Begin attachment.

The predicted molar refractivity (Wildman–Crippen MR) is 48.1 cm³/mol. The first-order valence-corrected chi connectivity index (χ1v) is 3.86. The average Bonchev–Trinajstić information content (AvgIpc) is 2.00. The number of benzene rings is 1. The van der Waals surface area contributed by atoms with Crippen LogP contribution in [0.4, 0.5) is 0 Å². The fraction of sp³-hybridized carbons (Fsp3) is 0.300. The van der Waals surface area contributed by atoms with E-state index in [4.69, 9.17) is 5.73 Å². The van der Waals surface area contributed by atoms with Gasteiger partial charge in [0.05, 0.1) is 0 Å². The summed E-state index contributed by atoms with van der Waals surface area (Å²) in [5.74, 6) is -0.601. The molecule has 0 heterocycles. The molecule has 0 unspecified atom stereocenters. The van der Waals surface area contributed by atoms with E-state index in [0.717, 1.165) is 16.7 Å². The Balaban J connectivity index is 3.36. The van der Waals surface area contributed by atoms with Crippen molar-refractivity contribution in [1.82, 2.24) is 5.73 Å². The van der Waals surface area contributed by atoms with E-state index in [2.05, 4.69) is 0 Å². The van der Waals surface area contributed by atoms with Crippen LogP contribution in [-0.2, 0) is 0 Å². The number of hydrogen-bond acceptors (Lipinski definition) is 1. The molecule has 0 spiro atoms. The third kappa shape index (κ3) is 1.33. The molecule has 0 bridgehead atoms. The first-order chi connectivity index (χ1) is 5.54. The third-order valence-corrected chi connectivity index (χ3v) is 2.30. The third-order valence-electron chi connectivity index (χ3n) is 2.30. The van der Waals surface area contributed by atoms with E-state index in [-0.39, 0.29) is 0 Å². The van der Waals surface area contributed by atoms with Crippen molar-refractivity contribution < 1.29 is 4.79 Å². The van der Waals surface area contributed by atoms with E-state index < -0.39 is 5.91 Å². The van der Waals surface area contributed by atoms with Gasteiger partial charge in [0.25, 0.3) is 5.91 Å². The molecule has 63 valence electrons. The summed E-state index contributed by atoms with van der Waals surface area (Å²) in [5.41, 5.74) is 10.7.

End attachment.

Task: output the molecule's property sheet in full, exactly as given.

The predicted molar refractivity (Wildman–Crippen MR) is 48.1 cm³/mol. The first-order valence-corrected chi connectivity index (χ1v) is 3.86. The average Bonchev–Trinajstić information content (AvgIpc) is 2.00. The number of benzene rings is 1. The van der Waals surface area contributed by atoms with Crippen LogP contribution in [0.4, 0.5) is 0 Å². The fraction of sp³-hybridized carbons (Fsp3) is 0.300. The van der Waals surface area contributed by atoms with E-state index in [4.69, 9.17) is 5.73 Å². The van der Waals surface area contributed by atoms with Gasteiger partial charge in [0.05, 0.1) is 0 Å². The summed E-state index contributed by atoms with van der Waals surface area (Å²) in [5.74, 6) is -0.601. The molecule has 0 heterocycles. The molecule has 0 unspecified atom stereocenters. The van der Waals surface area contributed by atoms with E-state index in [0.717, 1.165) is 16.7 Å². The Balaban J connectivity index is 3.36. The van der Waals surface area contributed by atoms with Crippen molar-refractivity contribution in [1.82, 2.24) is 5.73 Å². The van der Waals surface area contributed by atoms with E-state index in [2.05, 4.69) is 0 Å². The van der Waals surface area contributed by atoms with Crippen LogP contribution in [-0.2, 0) is 0 Å². The number of hydrogen-bond acceptors (Lipinski definition) is 1. The molecule has 0 spiro atoms. The third kappa shape index (κ3) is 1.33. The molecule has 0 bridgehead atoms. The first-order chi connectivity index (χ1) is 5.54. The third-order valence-corrected chi connectivity index (χ3v) is 2.30. The third-order valence-electron chi connectivity index (χ3n) is 2.30. The van der Waals surface area contributed by atoms with E-state index in [-0.39, 0.29) is 0 Å². The van der Waals surface area contributed by atoms with Crippen molar-refractivity contribution < 1.29 is 4.79 Å². The van der Waals surface area contributed by atoms with E-state index < -0.39 is 5.91 Å². The van der Waals surface area contributed by atoms with Gasteiger partial charge in [0.25, 0.3) is 5.91 Å². The molecule has 63 valence electrons. The summed E-state index contributed by atoms with van der Waals surface area (Å²) in [5.41, 5.74) is 10.7.